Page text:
If you ask someone from the States (not America, but the “States” or the “U.S.”) where they are from, if they don’t answer a city or a state, they might answer by region. Some regions are actual census regions, others are so big or so well-defined, they are just their own states, or cities: New England (Maine, Connecticut, Rhode Island, New Hampshire, Vermont, and Massachusetts; or by state, like Pennsylvania — which is so big it alone takes 8 hours to drive across at 75 mph on the turnpike, a toll road of four-lane highway and tunnels carved into the side of the mountains; the much-ignored Midwest, an absolutely gigantic swath of land from the Ohio River to the Rocky Mountains, miles and miles of forests, rivers, farmland, small towns and cities, home to 65 million Americans: Ohio, Indiana, Illinois, Iowa, Michigan, Wisconsin, Minnesota, North and South Dakota, Kansas, and Missouri); Southern California (anywhere between San Diego and 50 miles north of L.A., Northern California (from San Simeon north through the wine country to the Redwood forests); the Northwest (Washington, Oregon, and rest of northern Californian from wine country on up); the Southwest (centered on Arizona and New Mexico, including Oklahoma, Nevada, parts of California, Utah, parts of Colorado not in the Rockies or the Midwest, and parts of Texas); Texas — a country in and of itself, that takes more than two days to drive across; Alaska — a huge state north of Canada, even larger than Texas; rocky mountain Colorado; the West (Idaho, Wyoming, the flatland of Colorado, parts of Utah); Hawaii, another place all its own; Florida, part of the the South, but not, Â? another 81/2-hour drive from top to bottom not counting the Keys (on excellent flat interstates with no traffic going 70 mph); and finally, The South, ecompassing 1.5 million sq. miles , each state is its own cultural breeding ground, with different food, music, dialects and accents: West Virginia, Virginia, Delaware, Tennessee, Kentucky, Arkansas, Georgia, North Carolina, South Carolina, Louisiana and Mississippi.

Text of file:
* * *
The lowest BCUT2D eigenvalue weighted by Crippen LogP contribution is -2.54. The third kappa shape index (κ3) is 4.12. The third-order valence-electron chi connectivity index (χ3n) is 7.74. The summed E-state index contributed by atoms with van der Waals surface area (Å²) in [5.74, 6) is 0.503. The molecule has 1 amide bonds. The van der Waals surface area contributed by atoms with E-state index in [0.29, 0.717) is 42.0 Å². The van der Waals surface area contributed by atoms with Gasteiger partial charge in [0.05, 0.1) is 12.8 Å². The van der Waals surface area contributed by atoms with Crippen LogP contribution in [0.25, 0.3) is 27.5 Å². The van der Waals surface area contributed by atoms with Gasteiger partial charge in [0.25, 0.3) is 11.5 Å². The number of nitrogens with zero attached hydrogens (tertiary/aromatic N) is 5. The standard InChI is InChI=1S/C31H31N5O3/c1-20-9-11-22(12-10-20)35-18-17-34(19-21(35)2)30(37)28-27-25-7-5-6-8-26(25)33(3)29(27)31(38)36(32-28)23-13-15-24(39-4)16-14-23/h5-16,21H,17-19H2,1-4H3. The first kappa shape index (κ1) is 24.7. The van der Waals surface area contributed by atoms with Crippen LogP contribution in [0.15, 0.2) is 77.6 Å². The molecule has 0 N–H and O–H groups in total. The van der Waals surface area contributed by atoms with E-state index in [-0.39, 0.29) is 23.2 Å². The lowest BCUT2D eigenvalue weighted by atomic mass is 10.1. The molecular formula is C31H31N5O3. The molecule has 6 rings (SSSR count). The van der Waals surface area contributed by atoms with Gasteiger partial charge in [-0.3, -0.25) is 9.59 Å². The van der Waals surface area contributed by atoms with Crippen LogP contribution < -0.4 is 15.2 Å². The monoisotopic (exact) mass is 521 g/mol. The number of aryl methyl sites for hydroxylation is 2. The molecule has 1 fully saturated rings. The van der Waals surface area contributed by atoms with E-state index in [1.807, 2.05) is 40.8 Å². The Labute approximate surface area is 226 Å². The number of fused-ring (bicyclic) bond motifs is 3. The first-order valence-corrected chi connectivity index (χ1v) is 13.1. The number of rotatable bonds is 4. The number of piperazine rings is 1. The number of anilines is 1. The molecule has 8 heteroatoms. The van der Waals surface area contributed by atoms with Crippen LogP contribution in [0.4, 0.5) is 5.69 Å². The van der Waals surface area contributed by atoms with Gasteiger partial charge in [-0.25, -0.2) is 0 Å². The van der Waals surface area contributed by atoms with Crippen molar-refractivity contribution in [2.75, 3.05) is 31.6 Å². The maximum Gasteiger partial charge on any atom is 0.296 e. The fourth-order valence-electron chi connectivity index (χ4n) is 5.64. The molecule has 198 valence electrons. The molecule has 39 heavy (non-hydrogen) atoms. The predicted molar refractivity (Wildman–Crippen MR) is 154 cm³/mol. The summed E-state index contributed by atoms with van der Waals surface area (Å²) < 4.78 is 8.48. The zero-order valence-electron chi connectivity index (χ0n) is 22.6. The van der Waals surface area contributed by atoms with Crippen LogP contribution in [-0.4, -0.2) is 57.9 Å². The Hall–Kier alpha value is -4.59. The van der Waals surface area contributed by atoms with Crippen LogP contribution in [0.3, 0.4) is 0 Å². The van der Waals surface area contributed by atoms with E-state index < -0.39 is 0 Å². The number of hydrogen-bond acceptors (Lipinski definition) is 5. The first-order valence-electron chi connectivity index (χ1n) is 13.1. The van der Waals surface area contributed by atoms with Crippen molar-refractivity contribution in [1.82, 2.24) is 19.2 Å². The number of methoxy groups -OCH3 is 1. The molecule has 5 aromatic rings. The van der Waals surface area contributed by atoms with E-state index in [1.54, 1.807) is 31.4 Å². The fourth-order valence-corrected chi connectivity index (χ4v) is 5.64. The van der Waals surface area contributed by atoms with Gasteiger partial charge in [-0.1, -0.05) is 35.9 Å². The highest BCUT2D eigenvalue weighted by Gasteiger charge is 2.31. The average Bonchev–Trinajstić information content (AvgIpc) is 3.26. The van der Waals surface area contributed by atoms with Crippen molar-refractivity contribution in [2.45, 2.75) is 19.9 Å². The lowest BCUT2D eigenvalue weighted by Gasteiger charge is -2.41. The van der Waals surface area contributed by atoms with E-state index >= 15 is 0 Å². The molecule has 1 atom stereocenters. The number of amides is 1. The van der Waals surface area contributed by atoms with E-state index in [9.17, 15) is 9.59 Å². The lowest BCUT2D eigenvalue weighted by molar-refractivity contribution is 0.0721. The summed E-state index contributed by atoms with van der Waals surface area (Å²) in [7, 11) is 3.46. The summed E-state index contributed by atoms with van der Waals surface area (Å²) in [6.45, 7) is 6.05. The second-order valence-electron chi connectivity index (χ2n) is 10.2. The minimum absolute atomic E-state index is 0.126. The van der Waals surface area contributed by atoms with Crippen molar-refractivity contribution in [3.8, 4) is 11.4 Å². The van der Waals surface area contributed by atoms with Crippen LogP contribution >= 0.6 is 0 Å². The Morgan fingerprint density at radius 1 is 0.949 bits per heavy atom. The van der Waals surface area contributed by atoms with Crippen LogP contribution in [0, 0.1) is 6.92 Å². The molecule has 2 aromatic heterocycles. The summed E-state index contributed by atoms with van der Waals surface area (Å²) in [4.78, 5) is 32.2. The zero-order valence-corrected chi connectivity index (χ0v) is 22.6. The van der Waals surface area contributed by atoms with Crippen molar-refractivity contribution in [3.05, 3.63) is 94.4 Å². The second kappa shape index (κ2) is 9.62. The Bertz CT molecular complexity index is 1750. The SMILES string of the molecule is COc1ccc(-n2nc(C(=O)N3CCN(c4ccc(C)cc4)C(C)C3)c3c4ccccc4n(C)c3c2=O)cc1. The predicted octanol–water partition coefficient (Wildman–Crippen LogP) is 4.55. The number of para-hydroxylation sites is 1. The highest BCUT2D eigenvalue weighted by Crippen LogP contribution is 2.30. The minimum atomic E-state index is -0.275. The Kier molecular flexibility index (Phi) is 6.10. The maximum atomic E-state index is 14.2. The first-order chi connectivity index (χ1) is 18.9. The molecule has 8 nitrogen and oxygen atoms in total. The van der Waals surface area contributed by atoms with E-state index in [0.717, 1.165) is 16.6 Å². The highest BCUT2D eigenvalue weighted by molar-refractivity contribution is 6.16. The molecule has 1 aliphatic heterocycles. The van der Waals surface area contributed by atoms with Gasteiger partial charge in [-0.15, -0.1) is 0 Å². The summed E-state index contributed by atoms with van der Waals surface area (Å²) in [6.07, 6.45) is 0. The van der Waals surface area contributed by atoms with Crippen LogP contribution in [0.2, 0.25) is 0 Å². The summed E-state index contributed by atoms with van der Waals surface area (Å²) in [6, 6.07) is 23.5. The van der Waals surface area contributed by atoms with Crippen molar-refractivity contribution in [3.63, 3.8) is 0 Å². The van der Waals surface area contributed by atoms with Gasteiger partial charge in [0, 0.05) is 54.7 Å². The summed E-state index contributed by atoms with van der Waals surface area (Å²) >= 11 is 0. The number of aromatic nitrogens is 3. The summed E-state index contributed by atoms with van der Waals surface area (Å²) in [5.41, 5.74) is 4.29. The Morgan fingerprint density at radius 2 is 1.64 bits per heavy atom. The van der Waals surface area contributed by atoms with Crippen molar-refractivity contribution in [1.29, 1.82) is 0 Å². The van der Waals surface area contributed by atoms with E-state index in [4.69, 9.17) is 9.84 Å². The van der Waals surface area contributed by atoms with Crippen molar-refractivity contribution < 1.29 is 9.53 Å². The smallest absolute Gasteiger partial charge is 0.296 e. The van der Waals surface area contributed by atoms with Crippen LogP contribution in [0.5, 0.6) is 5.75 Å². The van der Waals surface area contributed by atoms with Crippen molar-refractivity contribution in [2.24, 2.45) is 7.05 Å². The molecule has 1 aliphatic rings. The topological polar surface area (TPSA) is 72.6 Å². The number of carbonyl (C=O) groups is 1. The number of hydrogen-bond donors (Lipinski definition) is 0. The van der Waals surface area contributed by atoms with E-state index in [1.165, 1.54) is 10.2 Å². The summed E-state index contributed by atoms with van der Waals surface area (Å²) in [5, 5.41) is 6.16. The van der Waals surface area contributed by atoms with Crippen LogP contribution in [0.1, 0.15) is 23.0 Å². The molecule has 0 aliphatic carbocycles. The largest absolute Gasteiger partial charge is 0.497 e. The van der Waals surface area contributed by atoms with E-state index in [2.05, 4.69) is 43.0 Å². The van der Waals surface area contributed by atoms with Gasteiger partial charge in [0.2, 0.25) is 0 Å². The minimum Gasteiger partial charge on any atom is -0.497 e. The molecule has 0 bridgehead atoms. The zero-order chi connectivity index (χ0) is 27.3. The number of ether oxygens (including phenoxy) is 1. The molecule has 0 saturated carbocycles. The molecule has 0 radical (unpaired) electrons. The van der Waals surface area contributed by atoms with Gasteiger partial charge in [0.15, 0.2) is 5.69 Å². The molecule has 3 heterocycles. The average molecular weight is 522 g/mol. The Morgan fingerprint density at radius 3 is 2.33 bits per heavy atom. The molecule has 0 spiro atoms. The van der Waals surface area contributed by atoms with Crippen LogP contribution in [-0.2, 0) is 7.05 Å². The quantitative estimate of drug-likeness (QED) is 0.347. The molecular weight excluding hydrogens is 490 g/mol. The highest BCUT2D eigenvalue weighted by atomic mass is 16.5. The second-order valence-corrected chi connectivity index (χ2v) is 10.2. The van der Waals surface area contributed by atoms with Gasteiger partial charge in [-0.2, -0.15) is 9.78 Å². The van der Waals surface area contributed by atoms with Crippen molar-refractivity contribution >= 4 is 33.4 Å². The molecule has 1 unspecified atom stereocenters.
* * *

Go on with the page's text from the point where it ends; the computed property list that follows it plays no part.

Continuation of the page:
I wonder, considering the size and the power, would you dare to tease the Chinese the same way?

If you are English and don’t like “Americans,” I can tell you the real reason you don’t like them is the same reason so many have turned on themselves and the idea of patriotism, why literally millions (more than the majority population of England) don’t use that word loosely to describe themselves.

It’s the same reasons that 54 million Kerry voters (plus the 112 million Americans you never count, the despairing majority who can’t bring themselves to vote at all) cringe about: the failing two-party federal system, the mounting federal taxes that don’t seem to pay for anything except to line the pockets of the president’s oil buddies and vice-president’s defense supply company, and a corrupt health care system. All of this is piled on top of 50 independent states that each have their own Constititutions, their own corrupt senators and representatives, governors, laws and taxes. These people you mock aren’t ignoramuses: they are just like you. They get home from work, exhausted. They turned on the TV to see couples virtually fucking on primetime at 7 p.m. They let their children rape and slaughter hos and bitches mindlessly in the latest video games and gorge themselves on greasy junk food as their arteries clog. They listen to the soldier body count again and watch that Idiot cock his grin again and talk again about terror, now in Iran, now in Libya, and how “freedom” now means telling other people what to do, but with guns and bombs.

And they, just like you do, let their minds go numb. It is all too big.